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A computed tomography (CT) scan technician works directly with patients to explain and orient their bodies for a radiology imaging test. CT scans generate a specialized X-ray of bones and tissue through cross-sectional images; these images help doctors understand patient ailments and the best course of treatment. This technician position usually requires long hours of positioning multiple patients on a testing bed while standing and running the scan machine.
A CT scan technician differs from a technologist since the technician normally has an associate's degree obtained from a trade school or community college. In contrast, a technologist must have a bachelor's degree that stresses both practical machine usage and managerial processes, such as supervising a laboratory setting. Technicians do not normally make any management decisions since they are constantly busy with patient care.
One main duty of the CT scan technician is explaining the imaging procedure to incoming patients. Some patients may be wary of X-ray machines and their affect on the human body. The technician should explain the purpose of the test and cover any questions or concerns that the patient may have before any imaging processes begin. As a result, the patient will be more comfortable orienting his or her body on the test bed for the best CT image.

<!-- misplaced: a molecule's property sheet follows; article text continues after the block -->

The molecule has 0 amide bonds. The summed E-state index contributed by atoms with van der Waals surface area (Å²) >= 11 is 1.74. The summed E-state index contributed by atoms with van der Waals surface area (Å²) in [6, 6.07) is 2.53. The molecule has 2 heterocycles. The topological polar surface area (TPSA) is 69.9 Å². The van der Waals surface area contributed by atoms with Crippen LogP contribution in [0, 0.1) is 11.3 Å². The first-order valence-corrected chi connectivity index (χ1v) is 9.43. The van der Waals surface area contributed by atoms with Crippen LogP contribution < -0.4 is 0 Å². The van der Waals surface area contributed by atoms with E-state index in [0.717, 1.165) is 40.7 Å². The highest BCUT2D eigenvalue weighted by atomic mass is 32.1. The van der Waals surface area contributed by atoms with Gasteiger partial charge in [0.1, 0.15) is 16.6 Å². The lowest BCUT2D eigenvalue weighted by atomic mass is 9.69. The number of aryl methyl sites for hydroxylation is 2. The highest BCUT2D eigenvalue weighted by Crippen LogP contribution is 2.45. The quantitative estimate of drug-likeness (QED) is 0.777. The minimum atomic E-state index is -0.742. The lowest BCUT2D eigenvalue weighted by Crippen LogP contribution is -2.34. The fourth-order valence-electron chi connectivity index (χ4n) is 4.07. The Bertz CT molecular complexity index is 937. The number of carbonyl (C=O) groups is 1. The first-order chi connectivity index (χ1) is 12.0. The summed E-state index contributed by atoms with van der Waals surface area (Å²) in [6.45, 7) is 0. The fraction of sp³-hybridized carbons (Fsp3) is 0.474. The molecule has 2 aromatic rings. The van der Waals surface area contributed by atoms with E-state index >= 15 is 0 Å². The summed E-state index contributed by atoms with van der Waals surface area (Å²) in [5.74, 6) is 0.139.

Another key duty for the CT scan technician is helping the patient move into the needed scan position. The required body part must be directly under the scanning mechanism, as well as at the correct angle, for the best image resolution. Technicians help the patient find a comfortable position so that he or she can remain perfectly still during the scanning process.
The CT scan technician is the main operator of the CT machine. After positioning the patient, the technician must run the machine in an efficient manner to prevent physical strain to the person lying still. A machine that is not fully prepared before the patient is positioned can make the scanning process long and arduous; poorly prepared technicians can cause unhappy patient visits that may reflect negatively on the medical group as a whole.
CT scanning machines are large, expensive medical devices; the CT scan technician must be fully trained to operate and adjust the tool as needed during the work day. In fact, the technician should be able to apply simple troubleshooting techniques to the machine if it malfunctions during a patient visit. The ability to quickly ascertain an improperly turned knob or switch will help technicians have a long and successful career.
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